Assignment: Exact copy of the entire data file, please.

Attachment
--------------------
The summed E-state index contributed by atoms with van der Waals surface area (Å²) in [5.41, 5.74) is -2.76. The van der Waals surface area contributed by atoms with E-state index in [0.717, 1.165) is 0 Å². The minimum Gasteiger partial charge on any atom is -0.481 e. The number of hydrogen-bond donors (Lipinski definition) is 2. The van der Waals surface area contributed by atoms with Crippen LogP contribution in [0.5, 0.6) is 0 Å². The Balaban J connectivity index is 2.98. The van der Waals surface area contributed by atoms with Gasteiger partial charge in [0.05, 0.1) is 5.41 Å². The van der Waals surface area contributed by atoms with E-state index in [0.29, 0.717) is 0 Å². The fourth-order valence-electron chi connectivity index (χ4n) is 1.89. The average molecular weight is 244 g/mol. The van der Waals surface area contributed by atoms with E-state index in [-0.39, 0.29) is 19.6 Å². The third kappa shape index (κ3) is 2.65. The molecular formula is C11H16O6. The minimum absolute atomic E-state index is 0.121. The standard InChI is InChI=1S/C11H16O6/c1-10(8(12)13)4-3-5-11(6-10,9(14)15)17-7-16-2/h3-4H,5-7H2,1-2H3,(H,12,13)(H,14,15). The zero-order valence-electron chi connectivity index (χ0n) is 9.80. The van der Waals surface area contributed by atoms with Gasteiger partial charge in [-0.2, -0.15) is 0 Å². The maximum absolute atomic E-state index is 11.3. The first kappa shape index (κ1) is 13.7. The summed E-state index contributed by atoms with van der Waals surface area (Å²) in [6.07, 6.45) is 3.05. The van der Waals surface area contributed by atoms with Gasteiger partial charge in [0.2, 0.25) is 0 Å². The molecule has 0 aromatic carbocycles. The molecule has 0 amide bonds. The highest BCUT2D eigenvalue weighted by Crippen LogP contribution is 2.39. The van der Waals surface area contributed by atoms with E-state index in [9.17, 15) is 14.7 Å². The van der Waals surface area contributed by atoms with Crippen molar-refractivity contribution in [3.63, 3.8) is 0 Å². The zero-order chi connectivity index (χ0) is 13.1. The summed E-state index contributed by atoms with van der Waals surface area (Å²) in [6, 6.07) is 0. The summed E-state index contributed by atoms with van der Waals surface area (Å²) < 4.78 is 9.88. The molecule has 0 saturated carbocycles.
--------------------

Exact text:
The summed E-state index contributed by atoms with van der Waals surface area (Å²) in [5.41, 5.74) is -2.76. The van der Waals surface area contributed by atoms with E-state index in [0.717, 1.165) is 0 Å². The minimum Gasteiger partial charge on any atom is -0.481 e. The number of hydrogen-bond donors (Lipinski definition) is 2. The van der Waals surface area contributed by atoms with Crippen LogP contribution in [0.5, 0.6) is 0 Å². The Balaban J connectivity index is 2.98. The van der Waals surface area contributed by atoms with Gasteiger partial charge in [0.05, 0.1) is 5.41 Å². The van der Waals surface area contributed by atoms with E-state index in [0.29, 0.717) is 0 Å². The fourth-order valence-electron chi connectivity index (χ4n) is 1.89. The average molecular weight is 244 g/mol. The van der Waals surface area contributed by atoms with E-state index in [-0.39, 0.29) is 19.6 Å². The third kappa shape index (κ3) is 2.65. The molecular formula is C11H16O6. The minimum absolute atomic E-state index is 0.121. The standard InChI is InChI=1S/C11H16O6/c1-10(8(12)13)4-3-5-11(6-10,9(14)15)17-7-16-2/h3-4H,5-7H2,1-2H3,(H,12,13)(H,14,15). The zero-order valence-electron chi connectivity index (χ0n) is 9.80. The van der Waals surface area contributed by atoms with Gasteiger partial charge in [-0.2, -0.15) is 0 Å². The maximum absolute atomic E-state index is 11.3. The first kappa shape index (κ1) is 13.7. The summed E-state index contributed by atoms with van der Waals surface area (Å²) in [6.07, 6.45) is 3.05. The van der Waals surface area contributed by atoms with Gasteiger partial charge in [0.2, 0.25) is 0 Å². The molecule has 0 aromatic carbocycles. The molecule has 0 amide bonds. The highest BCUT2D eigenvalue weighted by Crippen LogP contribution is 2.39. The van der Waals surface area contributed by atoms with E-state index in [9.17, 15) is 14.7 Å². The van der Waals surface area contributed by atoms with Crippen molar-refractivity contribution in [3.63, 3.8) is 0 Å². The zero-order chi connectivity index (χ0) is 13.1. The summed E-state index contributed by atoms with van der Waals surface area (Å²) in [6, 6.07) is 0. The summed E-state index contributed by atoms with van der Waals surface area (Å²) < 4.78 is 9.88. The molecule has 0 saturated carbocycles.